Photographer: Kristian Helgesen/Bloomberg
House Prices Are Up 70 Percent But Experts Don't Think There's a BubbleBy
Scandinavia’s red-hot property markets may be showing signs of cooling, but rumors of a bursting bubble are greatly exaggerated.
That’s the consensus among local economists, who point to strong fundamentals and persistently low interest rates as evidence that the downturn is a "healthy re-balancing" rather than a harbinger of an imminent collapse.
"If you ask me what is the main risk to the macro scenario, I’d say it’s probably house prices," said Erik Bruce, senior economist at Nordea Bank in Oslo. "But I find it hard to see them dropping significantly with interest rates at this level, unemployment falling and optimism coming back."
Average house prices have shot up around 70 percent in both Sweden and Norway over the past decade (in Copenhagen they’ve nearly doubled since 2012, the year Danish rates first turned negative). After years of warnings about excessive debt and overheating from financial regulators and central bankers, they’re now slowing in both Stockholm and Oslo.
The adjustment in Norway’s capital city comes as the government there has tightened lending standards in order to reduce speculative buying. "These measures have worked," said Bruce, noting that prices in Oslo are down 7-8 percent from their peak.
In Stockholm, it’s more about supply and demand. The number of apartments up for sale in the Swedish capital hit a nine-year high in October, but real estate agents say they are having problems unloading properties as buyers and sellers drift apart on price.
"New trends often start in Stockholm," said Nordea’s Sweden-based economist Torbjorn Isaksson, so we expect "house prices at the national level to level out, going forward."
While the oversupply in the Swedish capital concerns mostly luxury properties, nationwide it follows an increase in construction that took off at the middle of the decade and accelerated amid mounting concerns of shortages, in turn exacerbated by a massive influx of refugee.
In September, S&P Global Ratings said high private debt levels (which it estimated at 180 percent of disposable income at the end of 2016), and the fact that more than half of all mortgages are at variable rates, mean a potential "house price correction could lead to a marked reduction in consumption," hampering Sweden’s economic performance.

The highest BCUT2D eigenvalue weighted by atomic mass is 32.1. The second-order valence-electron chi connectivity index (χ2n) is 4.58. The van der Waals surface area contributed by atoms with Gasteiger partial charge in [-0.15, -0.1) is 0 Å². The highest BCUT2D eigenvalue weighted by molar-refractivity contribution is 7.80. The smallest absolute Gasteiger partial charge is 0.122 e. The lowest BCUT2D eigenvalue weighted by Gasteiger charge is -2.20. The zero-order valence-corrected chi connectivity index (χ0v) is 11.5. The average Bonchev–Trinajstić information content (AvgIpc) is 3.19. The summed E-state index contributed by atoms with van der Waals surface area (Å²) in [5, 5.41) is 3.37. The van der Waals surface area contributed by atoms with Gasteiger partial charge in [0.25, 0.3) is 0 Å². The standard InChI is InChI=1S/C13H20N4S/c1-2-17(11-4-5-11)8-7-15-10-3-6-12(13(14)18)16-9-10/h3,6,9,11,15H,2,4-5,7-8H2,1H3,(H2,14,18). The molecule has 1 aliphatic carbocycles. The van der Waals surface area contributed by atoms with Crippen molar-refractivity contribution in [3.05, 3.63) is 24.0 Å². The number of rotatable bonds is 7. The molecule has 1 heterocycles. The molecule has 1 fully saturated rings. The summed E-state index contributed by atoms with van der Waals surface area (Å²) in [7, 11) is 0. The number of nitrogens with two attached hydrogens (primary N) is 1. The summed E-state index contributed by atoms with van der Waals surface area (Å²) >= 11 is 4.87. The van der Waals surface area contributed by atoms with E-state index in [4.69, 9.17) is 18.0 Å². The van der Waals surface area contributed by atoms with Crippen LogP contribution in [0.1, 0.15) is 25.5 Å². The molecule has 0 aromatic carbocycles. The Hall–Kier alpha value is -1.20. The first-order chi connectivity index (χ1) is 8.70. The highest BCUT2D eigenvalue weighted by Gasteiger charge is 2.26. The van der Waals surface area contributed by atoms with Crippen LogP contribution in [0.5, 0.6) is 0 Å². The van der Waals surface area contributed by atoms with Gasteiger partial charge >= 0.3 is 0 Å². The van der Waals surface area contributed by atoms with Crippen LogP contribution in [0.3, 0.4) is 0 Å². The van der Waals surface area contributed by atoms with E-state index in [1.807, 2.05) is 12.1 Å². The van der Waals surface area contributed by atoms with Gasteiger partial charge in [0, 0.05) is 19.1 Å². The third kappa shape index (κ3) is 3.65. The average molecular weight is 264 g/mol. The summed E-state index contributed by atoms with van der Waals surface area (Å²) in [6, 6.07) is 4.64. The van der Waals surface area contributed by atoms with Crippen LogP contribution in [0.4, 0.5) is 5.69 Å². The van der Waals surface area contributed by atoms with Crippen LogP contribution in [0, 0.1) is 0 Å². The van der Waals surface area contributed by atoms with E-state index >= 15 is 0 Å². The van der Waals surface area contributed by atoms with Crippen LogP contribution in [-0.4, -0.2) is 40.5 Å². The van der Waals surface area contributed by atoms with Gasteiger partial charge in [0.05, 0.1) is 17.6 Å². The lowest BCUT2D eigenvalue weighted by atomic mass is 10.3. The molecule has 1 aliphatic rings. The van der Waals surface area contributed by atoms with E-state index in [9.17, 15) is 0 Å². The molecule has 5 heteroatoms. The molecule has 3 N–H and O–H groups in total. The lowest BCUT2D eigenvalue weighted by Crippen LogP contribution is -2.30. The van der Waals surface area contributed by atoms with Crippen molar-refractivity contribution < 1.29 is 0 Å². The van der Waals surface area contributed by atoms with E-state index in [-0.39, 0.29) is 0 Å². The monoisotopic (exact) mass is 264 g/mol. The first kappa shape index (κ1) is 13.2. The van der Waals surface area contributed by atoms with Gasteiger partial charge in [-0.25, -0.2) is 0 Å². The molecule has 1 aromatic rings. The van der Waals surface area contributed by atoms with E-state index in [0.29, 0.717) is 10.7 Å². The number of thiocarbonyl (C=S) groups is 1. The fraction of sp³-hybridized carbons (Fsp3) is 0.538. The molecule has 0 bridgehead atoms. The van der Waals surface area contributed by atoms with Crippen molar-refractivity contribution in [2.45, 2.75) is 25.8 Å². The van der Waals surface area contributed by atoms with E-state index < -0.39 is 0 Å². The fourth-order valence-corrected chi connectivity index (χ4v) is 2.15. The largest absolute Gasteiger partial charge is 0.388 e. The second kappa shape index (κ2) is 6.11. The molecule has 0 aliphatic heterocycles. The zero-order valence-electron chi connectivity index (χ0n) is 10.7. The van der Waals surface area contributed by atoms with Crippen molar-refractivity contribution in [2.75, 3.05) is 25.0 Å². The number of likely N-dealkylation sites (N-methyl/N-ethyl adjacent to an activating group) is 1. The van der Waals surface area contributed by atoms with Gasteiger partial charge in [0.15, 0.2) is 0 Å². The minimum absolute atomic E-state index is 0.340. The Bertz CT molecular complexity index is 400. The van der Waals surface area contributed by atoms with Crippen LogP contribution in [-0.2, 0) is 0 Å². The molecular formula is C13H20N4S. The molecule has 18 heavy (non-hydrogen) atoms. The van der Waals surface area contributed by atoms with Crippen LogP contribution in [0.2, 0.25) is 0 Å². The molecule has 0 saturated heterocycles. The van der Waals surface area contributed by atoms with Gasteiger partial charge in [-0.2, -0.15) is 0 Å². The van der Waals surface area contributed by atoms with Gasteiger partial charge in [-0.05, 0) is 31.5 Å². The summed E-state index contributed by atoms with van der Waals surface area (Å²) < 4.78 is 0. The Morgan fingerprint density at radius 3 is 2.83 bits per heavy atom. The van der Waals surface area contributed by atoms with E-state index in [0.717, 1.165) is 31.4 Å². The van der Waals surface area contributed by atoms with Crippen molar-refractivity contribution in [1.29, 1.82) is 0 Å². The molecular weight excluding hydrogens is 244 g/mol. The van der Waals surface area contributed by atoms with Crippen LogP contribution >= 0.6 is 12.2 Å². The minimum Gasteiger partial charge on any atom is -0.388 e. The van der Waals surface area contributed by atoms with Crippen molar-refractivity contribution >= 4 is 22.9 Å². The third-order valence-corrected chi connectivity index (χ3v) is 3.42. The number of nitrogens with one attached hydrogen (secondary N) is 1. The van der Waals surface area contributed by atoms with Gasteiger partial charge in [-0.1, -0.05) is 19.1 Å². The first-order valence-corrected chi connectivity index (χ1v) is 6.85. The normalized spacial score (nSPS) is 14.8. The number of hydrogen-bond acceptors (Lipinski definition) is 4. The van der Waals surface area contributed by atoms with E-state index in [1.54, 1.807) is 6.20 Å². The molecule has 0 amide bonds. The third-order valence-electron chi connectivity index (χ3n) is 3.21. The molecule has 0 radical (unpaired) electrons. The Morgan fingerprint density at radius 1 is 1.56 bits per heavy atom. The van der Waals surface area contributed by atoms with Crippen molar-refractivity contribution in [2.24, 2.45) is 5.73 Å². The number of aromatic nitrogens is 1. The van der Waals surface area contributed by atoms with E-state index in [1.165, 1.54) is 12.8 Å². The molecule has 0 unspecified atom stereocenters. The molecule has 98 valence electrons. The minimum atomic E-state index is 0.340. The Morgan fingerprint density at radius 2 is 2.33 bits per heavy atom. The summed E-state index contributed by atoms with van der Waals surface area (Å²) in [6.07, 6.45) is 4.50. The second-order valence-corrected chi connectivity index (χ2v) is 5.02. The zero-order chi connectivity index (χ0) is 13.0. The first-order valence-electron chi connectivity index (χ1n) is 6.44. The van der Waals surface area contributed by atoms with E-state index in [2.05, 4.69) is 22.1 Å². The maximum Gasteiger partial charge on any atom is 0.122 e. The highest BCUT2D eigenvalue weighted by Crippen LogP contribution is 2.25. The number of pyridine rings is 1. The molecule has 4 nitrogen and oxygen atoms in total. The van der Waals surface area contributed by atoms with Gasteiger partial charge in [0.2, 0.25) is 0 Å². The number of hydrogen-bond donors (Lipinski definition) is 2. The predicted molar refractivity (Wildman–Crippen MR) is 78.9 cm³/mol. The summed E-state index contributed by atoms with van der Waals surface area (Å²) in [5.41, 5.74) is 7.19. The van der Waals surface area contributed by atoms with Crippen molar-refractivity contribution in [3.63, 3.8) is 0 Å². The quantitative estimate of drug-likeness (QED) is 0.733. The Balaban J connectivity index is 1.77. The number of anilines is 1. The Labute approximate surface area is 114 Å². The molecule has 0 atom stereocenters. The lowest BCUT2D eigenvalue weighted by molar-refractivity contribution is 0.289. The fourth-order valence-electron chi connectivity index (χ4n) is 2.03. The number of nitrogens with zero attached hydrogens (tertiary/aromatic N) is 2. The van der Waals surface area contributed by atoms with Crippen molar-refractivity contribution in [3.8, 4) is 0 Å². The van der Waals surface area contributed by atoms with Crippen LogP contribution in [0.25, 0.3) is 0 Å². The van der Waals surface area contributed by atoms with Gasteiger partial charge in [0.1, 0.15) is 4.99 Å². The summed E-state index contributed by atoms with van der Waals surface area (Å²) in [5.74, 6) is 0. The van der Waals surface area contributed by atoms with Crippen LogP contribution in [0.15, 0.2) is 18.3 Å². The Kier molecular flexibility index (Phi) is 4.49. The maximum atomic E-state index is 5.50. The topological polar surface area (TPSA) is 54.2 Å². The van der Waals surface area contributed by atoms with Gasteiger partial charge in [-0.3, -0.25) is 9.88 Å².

For that to happen, something catastrophic would have to hit, say the economists.
The last time a Swedish housing bubble burst was a quarter of a century ago. Back then, the economy was in dire straits, with rampant unemployment and public finances in disarray (Denmark’s bubble last burst in the 2007-2008 financial crisis). Even then, the safety net of the region’s generous welfare state helped contain lending defaults.
Scandinavia’s economies are in a different place today, with Sweden experiencing solid growth and Norway finally recovering from years of depressed oil prices.
"The most potent driver" of house prices today "has been the combination of growing disposable income for households and record-low mortgage interest costs," Nordea said in a March research paper.
With the majority of new Scandinavian buyers having opted for a variable-rate mortgage, central bank tightening may prove sobering. But Norges Bank isn’t expected to raise rates before 2019, while the Riksbank’s latest rate path points to a first hike in the middle of next year. What’s more, it’s difficult to see a return to the double-digit inflation of the 20th century.
"Things are much more stable today," said Isaksson. The trend for house prices "should go sideways."
— With assistance by Sveinung Sleire, and Niklas Magnusson